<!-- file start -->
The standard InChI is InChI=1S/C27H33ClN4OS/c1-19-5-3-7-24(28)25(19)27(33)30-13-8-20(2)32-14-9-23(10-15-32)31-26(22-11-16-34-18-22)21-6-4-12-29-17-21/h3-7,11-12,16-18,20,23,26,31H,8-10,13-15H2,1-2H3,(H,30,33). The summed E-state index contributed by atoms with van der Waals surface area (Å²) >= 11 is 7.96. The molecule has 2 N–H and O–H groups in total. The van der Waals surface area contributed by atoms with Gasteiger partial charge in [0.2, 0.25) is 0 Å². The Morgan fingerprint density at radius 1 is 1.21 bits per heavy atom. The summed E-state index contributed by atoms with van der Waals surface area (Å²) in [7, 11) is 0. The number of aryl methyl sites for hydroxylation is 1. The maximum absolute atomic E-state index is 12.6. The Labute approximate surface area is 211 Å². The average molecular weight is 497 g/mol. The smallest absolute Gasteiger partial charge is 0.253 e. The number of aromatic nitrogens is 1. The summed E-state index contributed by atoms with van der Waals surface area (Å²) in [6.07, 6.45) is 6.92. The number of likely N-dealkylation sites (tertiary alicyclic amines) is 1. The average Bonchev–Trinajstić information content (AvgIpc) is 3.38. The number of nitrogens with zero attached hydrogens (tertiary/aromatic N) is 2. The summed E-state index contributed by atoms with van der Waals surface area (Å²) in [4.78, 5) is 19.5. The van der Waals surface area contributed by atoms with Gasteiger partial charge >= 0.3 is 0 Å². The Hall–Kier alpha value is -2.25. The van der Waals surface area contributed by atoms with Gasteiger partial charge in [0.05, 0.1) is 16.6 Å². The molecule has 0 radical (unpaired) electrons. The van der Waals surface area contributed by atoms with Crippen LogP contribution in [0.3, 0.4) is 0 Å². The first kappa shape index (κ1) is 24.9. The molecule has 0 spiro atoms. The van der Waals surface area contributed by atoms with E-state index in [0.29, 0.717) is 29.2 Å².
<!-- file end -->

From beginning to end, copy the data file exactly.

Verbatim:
The standard InChI is InChI=1S/C27H33ClN4OS/c1-19-5-3-7-24(28)25(19)27(33)30-13-8-20(2)32-14-9-23(10-15-32)31-26(22-11-16-34-18-22)21-6-4-12-29-17-21/h3-7,11-12,16-18,20,23,26,31H,8-10,13-15H2,1-2H3,(H,30,33). The summed E-state index contributed by atoms with van der Waals surface area (Å²) >= 11 is 7.96. The molecule has 2 N–H and O–H groups in total. The van der Waals surface area contributed by atoms with Gasteiger partial charge in [0.2, 0.25) is 0 Å². The Morgan fingerprint density at radius 1 is 1.21 bits per heavy atom. The summed E-state index contributed by atoms with van der Waals surface area (Å²) in [7, 11) is 0. The number of aryl methyl sites for hydroxylation is 1. The maximum absolute atomic E-state index is 12.6. The Labute approximate surface area is 211 Å². The average molecular weight is 497 g/mol. The smallest absolute Gasteiger partial charge is 0.253 e. The number of aromatic nitrogens is 1. The summed E-state index contributed by atoms with van der Waals surface area (Å²) in [6.07, 6.45) is 6.92. The number of likely N-dealkylation sites (tertiary alicyclic amines) is 1. The average Bonchev–Trinajstić information content (AvgIpc) is 3.38. The number of nitrogens with zero attached hydrogens (tertiary/aromatic N) is 2. The summed E-state index contributed by atoms with van der Waals surface area (Å²) in [4.78, 5) is 19.5. The van der Waals surface area contributed by atoms with Gasteiger partial charge >= 0.3 is 0 Å². The Hall–Kier alpha value is -2.25. The van der Waals surface area contributed by atoms with Gasteiger partial charge in [0.05, 0.1) is 16.6 Å². The molecule has 0 radical (unpaired) electrons. The van der Waals surface area contributed by atoms with Crippen LogP contribution in [0.3, 0.4) is 0 Å². The first kappa shape index (κ1) is 24.9. The molecule has 0 spiro atoms. The van der Waals surface area contributed by atoms with E-state index in [0.29, 0.717) is 29.2 Å².